I’m taking part in a chocolate meditation. By this I don’t mean I’ve lit some joss sticks and am working my way through a Milk Tray. Sitting cross-legged in a studio in London Fields, I’m participating in an hour-long ritual devised by Rebecca Moore, a movement and meditation teacher, and Lauren Lovatt, chef founder of the Plant Academy, a project that encourages better mental health through food.

Using different chocolates and meditative practice, I’m being led on a journey through various mood states: chill, lift, balance, focus and soothe. “Chill” combines sips from a cold chocolate hazelnut drink containing CBD with grounding breathwork. For “lift”, I try a trio of roasted cocoa beans that contain the natural stimulants caffeine and theobromine, followed by belly-pump exhalations. Using chocolate, says Moore, not only anchors the meditation but engages the senses. Cacao also possesses soothing qualities, which Lovatt notes have a “heart-opening” effect.

Tahini and chocolate truffles
Tahini and chocolate truffles © Sara Kiyo Popowa
Chocolate can ‘anchor’ meditation as well as stimulate the senses
Chocolate can ‘anchor’ meditation as well as stimulate the senses © Sara Kiyo Popowa

I don’t regularly meditate. But I do regularly eat chocolate. And I’m surprised by the bliss I’m able to access. As I ingest a tile of The Well Bean Co cardamom and CBD chocolate in pursuit of “balance”, I’m conscious of re-enacting every chocolate-savouring cliché. But the sense of peace is real. When, in search of “focus”, I eat a truffle made from chocolate, almond milk, tahini and lion’s mane mushroom and am encouraged to open myself to every sensation/texture/flavour, my mind fills with visions of a ship at sea as the truffle melts into waves of cocoa. The effect is almost trippy.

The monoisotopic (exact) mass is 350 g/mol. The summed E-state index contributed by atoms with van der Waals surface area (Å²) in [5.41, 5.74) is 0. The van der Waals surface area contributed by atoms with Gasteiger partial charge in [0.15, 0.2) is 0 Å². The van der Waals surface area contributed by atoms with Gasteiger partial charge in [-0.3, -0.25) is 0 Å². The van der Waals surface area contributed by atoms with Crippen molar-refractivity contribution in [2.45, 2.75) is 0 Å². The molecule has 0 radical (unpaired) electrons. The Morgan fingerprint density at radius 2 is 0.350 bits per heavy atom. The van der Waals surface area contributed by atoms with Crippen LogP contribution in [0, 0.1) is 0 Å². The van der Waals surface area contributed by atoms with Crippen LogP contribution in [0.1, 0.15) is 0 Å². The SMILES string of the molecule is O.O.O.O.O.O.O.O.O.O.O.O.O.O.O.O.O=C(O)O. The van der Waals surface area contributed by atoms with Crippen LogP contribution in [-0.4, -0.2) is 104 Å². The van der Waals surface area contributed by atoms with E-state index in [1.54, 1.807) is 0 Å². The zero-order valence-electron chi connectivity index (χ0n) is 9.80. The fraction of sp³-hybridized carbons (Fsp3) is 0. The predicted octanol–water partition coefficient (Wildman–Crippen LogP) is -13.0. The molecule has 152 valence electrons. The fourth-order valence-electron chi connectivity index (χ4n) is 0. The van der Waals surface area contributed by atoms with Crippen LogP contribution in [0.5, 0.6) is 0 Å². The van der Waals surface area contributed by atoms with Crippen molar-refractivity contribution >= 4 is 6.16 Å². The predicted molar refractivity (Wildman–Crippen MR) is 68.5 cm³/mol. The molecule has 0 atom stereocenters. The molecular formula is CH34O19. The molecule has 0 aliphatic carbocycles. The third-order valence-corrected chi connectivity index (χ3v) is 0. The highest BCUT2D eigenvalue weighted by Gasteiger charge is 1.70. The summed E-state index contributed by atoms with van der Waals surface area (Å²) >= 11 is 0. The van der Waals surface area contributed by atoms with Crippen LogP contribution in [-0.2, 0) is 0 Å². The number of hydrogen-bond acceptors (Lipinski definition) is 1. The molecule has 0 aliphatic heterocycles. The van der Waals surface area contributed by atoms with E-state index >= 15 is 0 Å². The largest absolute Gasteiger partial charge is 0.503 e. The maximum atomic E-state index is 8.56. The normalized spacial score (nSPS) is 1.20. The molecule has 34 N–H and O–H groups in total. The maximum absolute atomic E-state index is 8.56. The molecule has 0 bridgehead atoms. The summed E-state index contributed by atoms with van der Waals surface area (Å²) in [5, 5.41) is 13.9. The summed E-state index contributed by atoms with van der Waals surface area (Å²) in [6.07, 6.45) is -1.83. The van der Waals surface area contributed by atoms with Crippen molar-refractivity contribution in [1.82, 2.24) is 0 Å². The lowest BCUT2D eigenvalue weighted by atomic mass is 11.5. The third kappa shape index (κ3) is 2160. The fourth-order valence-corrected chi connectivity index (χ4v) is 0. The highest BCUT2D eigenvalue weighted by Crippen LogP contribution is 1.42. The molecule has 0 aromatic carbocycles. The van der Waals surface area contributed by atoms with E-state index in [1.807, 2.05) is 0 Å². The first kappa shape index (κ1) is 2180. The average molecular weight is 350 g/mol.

Lion’s mane mushroom pralines 
Lion’s mane mushroom pralines  © Sara Kiyo Popowa

The purpose of the meditation, says Lovatt, is to arm me with practices (meditative and chocolatey) I can integrate into my daily life. Chocolate also contains the cannabinoid anandamide and is rich in magnesium and B vitamins. To reap the greatest nutritional rewards and ensure the flavours are complex for a meaningful meditation, Lovatt suggests raw or plant-based chocolate with few added ingredients. In short, a Mars bar won’t cut it. 

The meditation is one of many experiences in The Mind Food Pop-Up that Lovatt is launching in London this autumn. The initiative was born of experience. While Lovatt was studying art at university, her boyfriend was diagnosed with bipolar disorder and later took his own life. This triggered her own struggles with depression and eating disorders. Inspired by the way certain plants and tonic herbs such as maca aided in her recovery, she retrained as a chef and in February brought out a plant-based cookbook called Mind Food.

More broadly, Lovatt frames cooking as a “moving meditation” where “your mind is away from your thoughts and you are relaxed yet focused”. The mental health benefits of cooking may be familiar. But like the benefits of spending quality time with a decent bar of chocolate, they always bear repeating. laurenlovatt.com


Copyright The Financial Times Limited 2023. All rights reserved.
Reuse this content (opens in new window) CommentsJump to comments section

Follow the topics in this article